Epicurean contractarianism is an attempt to reconcile individualistic hedonism with a robust account of justice. The pursuit of pleasure and the requirements of justice, however, have seemed to be incompatible to many commentators, both ancient and modern. It is not clear how it is possible to reconcile hedonism with the demands of justice. Furthermore, it is not clear why, even if Epicurean contractarianism is possible, why it would be necessary for Epicureans to endorse a social contract. I argue here that Epicurean contractarianism is both possible and necessary once we understand Epicurean practical rationality in a new way. We are left with an appealing version of teleological, individualistic contractarianism that is significantly different from Hobbesian contractarianism.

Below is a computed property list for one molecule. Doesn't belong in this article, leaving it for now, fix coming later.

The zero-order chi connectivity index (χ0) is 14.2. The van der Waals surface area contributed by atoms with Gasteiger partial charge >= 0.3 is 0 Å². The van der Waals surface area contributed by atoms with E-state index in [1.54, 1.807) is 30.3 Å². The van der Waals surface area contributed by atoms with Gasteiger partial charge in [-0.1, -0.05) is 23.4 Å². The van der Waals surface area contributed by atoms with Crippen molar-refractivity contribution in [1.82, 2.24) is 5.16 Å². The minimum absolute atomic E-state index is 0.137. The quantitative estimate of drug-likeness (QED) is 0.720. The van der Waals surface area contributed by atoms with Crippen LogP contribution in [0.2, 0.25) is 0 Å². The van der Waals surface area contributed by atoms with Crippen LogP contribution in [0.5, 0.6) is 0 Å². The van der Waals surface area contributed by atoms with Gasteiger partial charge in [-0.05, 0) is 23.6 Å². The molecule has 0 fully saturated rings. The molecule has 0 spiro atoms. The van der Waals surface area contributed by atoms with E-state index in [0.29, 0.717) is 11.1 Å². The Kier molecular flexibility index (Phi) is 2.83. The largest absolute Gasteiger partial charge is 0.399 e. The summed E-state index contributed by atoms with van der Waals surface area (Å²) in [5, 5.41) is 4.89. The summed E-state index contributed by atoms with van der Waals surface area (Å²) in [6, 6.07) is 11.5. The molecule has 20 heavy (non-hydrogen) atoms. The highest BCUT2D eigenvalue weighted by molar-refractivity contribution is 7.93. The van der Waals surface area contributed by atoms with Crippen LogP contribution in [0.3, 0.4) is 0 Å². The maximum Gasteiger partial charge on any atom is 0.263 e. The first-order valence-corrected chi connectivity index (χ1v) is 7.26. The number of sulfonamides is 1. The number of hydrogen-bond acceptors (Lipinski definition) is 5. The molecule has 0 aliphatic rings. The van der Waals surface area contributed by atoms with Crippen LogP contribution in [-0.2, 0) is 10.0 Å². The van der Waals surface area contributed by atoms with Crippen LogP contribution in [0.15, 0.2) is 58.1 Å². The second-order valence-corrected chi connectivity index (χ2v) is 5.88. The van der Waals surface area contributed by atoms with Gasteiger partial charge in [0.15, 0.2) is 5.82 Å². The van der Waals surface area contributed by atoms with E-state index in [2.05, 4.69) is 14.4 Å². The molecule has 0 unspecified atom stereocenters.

Thrasher, John. “Reconciling Justice and Pleasure in Epicurean Contractarianism.” Ethical Theory & Moral Practice, vol. 16, no. 2, 2013, pp. 423-436. doi: 10.1007/s10677-012-9348-5
This is a pre-copy-editing, author-produced PDF of an article accepted for publication in Ethical Theory & Moral Practice, volume 16, issue 2, in 2013 following peer review. The final publication is available at Springer via DOI: 10.1007/s10677-012-9348-5.